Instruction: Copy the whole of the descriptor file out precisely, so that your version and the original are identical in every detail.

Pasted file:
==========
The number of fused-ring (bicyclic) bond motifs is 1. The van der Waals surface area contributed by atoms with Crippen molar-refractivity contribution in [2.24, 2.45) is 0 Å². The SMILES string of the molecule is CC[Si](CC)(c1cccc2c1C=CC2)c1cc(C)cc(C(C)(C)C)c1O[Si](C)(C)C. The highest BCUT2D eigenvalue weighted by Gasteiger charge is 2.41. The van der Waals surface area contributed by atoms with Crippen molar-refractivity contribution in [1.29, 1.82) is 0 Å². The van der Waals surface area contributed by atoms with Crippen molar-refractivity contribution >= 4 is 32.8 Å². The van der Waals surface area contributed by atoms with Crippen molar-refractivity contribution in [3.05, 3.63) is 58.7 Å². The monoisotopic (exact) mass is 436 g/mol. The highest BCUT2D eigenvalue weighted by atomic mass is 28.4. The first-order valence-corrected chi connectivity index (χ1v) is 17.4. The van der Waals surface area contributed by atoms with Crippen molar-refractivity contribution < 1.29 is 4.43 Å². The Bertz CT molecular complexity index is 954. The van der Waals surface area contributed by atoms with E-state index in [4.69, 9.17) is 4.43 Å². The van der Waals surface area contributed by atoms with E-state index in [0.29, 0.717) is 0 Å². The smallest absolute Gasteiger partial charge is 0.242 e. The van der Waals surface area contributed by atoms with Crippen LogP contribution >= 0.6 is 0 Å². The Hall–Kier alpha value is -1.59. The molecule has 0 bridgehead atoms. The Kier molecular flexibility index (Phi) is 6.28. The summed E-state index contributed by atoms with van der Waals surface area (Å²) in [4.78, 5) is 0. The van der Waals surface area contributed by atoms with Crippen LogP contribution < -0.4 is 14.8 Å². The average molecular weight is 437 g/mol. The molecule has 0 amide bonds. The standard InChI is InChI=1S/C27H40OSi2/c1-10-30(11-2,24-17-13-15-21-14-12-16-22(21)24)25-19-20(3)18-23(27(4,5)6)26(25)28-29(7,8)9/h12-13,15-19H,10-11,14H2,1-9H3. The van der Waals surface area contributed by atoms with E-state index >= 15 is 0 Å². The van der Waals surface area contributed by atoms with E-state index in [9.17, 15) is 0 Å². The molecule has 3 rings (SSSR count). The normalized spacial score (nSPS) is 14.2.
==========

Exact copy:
The number of fused-ring (bicyclic) bond motifs is 1. The van der Waals surface area contributed by atoms with Crippen molar-refractivity contribution in [2.24, 2.45) is 0 Å². The SMILES string of the molecule is CC[Si](CC)(c1cccc2c1C=CC2)c1cc(C)cc(C(C)(C)C)c1O[Si](C)(C)C. The highest BCUT2D eigenvalue weighted by Gasteiger charge is 2.41. The van der Waals surface area contributed by atoms with Crippen molar-refractivity contribution in [1.29, 1.82) is 0 Å². The van der Waals surface area contributed by atoms with Crippen molar-refractivity contribution >= 4 is 32.8 Å². The van der Waals surface area contributed by atoms with Crippen molar-refractivity contribution in [3.05, 3.63) is 58.7 Å². The monoisotopic (exact) mass is 436 g/mol. The highest BCUT2D eigenvalue weighted by atomic mass is 28.4. The first-order valence-corrected chi connectivity index (χ1v) is 17.4. The van der Waals surface area contributed by atoms with Crippen molar-refractivity contribution < 1.29 is 4.43 Å². The Bertz CT molecular complexity index is 954. The van der Waals surface area contributed by atoms with E-state index in [4.69, 9.17) is 4.43 Å². The van der Waals surface area contributed by atoms with E-state index in [0.29, 0.717) is 0 Å². The smallest absolute Gasteiger partial charge is 0.242 e. The van der Waals surface area contributed by atoms with Crippen LogP contribution >= 0.6 is 0 Å². The Hall–Kier alpha value is -1.59. The molecule has 0 bridgehead atoms. The Kier molecular flexibility index (Phi) is 6.28. The summed E-state index contributed by atoms with van der Waals surface area (Å²) in [4.78, 5) is 0. The van der Waals surface area contributed by atoms with Crippen LogP contribution < -0.4 is 14.8 Å². The average molecular weight is 437 g/mol. The molecule has 0 amide bonds. The standard InChI is InChI=1S/C27H40OSi2/c1-10-30(11-2,24-17-13-15-21-14-12-16-22(21)24)25-19-20(3)18-23(27(4,5)6)26(25)28-29(7,8)9/h12-13,15-19H,10-11,14H2,1-9H3. The van der Waals surface area contributed by atoms with E-state index >= 15 is 0 Å². The van der Waals surface area contributed by atoms with E-state index in [9.17, 15) is 0 Å². The molecule has 3 rings (SSSR count). The normalized spacial score (nSPS) is 14.2.